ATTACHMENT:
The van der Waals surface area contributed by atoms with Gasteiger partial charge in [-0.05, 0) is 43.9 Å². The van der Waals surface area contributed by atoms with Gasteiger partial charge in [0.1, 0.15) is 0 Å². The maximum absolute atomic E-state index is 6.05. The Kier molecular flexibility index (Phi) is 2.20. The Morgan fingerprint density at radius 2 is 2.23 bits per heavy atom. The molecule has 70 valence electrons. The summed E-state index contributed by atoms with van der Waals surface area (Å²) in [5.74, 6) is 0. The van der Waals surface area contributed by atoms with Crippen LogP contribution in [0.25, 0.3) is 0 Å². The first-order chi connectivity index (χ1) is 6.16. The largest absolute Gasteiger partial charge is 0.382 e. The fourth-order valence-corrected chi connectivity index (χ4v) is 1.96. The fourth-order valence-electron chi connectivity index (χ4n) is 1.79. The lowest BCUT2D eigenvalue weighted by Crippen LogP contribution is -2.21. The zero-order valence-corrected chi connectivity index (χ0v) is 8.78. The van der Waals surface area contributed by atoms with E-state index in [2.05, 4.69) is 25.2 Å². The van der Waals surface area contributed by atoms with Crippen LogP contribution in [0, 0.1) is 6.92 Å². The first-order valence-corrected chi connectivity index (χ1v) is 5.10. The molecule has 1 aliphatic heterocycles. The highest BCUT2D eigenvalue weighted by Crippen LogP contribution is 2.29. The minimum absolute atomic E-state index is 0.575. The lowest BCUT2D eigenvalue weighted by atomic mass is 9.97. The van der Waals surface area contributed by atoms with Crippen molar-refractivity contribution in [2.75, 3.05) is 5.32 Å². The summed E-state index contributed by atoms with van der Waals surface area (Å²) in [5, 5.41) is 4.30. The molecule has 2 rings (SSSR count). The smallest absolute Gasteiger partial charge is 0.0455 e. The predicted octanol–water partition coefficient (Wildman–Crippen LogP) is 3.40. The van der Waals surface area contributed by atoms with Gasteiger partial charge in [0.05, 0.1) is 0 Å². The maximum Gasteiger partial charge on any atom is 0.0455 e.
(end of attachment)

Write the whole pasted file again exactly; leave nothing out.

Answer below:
The van der Waals surface area contributed by atoms with Gasteiger partial charge in [-0.05, 0) is 43.9 Å². The van der Waals surface area contributed by atoms with Gasteiger partial charge in [0.1, 0.15) is 0 Å². The maximum absolute atomic E-state index is 6.05. The Kier molecular flexibility index (Phi) is 2.20. The Morgan fingerprint density at radius 2 is 2.23 bits per heavy atom. The molecule has 70 valence electrons. The summed E-state index contributed by atoms with van der Waals surface area (Å²) in [5.74, 6) is 0. The van der Waals surface area contributed by atoms with Crippen LogP contribution in [0.25, 0.3) is 0 Å². The first-order chi connectivity index (χ1) is 6.16. The largest absolute Gasteiger partial charge is 0.382 e. The fourth-order valence-corrected chi connectivity index (χ4v) is 1.96. The fourth-order valence-electron chi connectivity index (χ4n) is 1.79. The lowest BCUT2D eigenvalue weighted by Crippen LogP contribution is -2.21. The zero-order valence-corrected chi connectivity index (χ0v) is 8.78. The van der Waals surface area contributed by atoms with E-state index in [2.05, 4.69) is 25.2 Å². The van der Waals surface area contributed by atoms with Crippen LogP contribution in [0, 0.1) is 6.92 Å². The first-order valence-corrected chi connectivity index (χ1v) is 5.10. The molecule has 1 aliphatic heterocycles. The highest BCUT2D eigenvalue weighted by Crippen LogP contribution is 2.29. The minimum absolute atomic E-state index is 0.575. The lowest BCUT2D eigenvalue weighted by atomic mass is 9.97. The van der Waals surface area contributed by atoms with Crippen molar-refractivity contribution in [2.75, 3.05) is 5.32 Å². The summed E-state index contributed by atoms with van der Waals surface area (Å²) in [5, 5.41) is 4.30. The molecule has 2 rings (SSSR count). The smallest absolute Gasteiger partial charge is 0.0455 e. The predicted octanol–water partition coefficient (Wildman–Crippen LogP) is 3.40. The van der Waals surface area contributed by atoms with Gasteiger partial charge in [0.05, 0.1) is 0 Å². The maximum Gasteiger partial charge on any atom is 0.0455 e.